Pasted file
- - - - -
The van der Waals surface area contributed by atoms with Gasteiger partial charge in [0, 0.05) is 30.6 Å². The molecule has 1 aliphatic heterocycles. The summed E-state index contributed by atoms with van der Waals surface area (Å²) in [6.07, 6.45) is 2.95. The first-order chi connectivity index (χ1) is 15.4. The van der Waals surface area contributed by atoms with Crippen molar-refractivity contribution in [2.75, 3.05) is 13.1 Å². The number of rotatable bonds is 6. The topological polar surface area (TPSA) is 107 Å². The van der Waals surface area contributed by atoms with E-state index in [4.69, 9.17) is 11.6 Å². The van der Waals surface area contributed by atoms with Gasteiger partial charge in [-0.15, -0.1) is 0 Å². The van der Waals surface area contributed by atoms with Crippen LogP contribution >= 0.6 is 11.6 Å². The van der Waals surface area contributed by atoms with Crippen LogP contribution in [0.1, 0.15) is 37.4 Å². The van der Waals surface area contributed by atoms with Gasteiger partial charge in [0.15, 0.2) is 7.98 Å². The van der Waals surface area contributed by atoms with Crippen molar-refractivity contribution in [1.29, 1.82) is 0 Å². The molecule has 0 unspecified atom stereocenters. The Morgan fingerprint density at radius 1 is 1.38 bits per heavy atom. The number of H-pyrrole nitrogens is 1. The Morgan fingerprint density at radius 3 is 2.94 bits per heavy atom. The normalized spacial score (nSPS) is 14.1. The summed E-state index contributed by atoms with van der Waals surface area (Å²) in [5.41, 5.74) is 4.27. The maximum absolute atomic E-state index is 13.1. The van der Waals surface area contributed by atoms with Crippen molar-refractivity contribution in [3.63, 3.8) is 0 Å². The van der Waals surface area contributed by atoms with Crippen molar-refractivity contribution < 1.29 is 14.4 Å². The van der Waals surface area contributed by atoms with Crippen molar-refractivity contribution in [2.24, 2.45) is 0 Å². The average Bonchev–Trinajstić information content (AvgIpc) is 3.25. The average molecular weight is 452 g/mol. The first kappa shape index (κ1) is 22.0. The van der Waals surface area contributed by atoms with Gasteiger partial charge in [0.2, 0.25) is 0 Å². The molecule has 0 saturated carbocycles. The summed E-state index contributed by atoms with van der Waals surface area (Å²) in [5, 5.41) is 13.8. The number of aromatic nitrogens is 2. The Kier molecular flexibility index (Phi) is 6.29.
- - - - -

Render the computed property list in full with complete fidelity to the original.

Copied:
The van der Waals surface area contributed by atoms with Gasteiger partial charge in [0, 0.05) is 30.6 Å². The molecule has 1 aliphatic heterocycles. The summed E-state index contributed by atoms with van der Waals surface area (Å²) in [6.07, 6.45) is 2.95. The first-order chi connectivity index (χ1) is 15.4. The van der Waals surface area contributed by atoms with Crippen molar-refractivity contribution in [2.75, 3.05) is 13.1 Å². The number of rotatable bonds is 6. The topological polar surface area (TPSA) is 107 Å². The van der Waals surface area contributed by atoms with E-state index in [4.69, 9.17) is 11.6 Å². The van der Waals surface area contributed by atoms with Gasteiger partial charge in [-0.15, -0.1) is 0 Å². The van der Waals surface area contributed by atoms with Crippen LogP contribution >= 0.6 is 11.6 Å². The van der Waals surface area contributed by atoms with Crippen LogP contribution in [0.1, 0.15) is 37.4 Å². The van der Waals surface area contributed by atoms with Gasteiger partial charge in [0.15, 0.2) is 7.98 Å². The van der Waals surface area contributed by atoms with Crippen molar-refractivity contribution in [1.29, 1.82) is 0 Å². The molecule has 0 unspecified atom stereocenters. The Morgan fingerprint density at radius 1 is 1.38 bits per heavy atom. The number of H-pyrrole nitrogens is 1. The Morgan fingerprint density at radius 3 is 2.94 bits per heavy atom. The normalized spacial score (nSPS) is 14.1. The summed E-state index contributed by atoms with van der Waals surface area (Å²) in [5.41, 5.74) is 4.27. The maximum absolute atomic E-state index is 13.1. The van der Waals surface area contributed by atoms with Crippen molar-refractivity contribution in [3.63, 3.8) is 0 Å². The van der Waals surface area contributed by atoms with Crippen molar-refractivity contribution < 1.29 is 14.4 Å². The van der Waals surface area contributed by atoms with Crippen molar-refractivity contribution in [2.24, 2.45) is 0 Å². The average Bonchev–Trinajstić information content (AvgIpc) is 3.25. The average molecular weight is 452 g/mol. The first kappa shape index (κ1) is 22.0. The van der Waals surface area contributed by atoms with Gasteiger partial charge in [0.2, 0.25) is 0 Å². The molecule has 0 saturated carbocycles. The summed E-state index contributed by atoms with van der Waals surface area (Å²) in [5, 5.41) is 13.8. The number of aromatic nitrogens is 2. The Kier molecular flexibility index (Phi) is 6.29.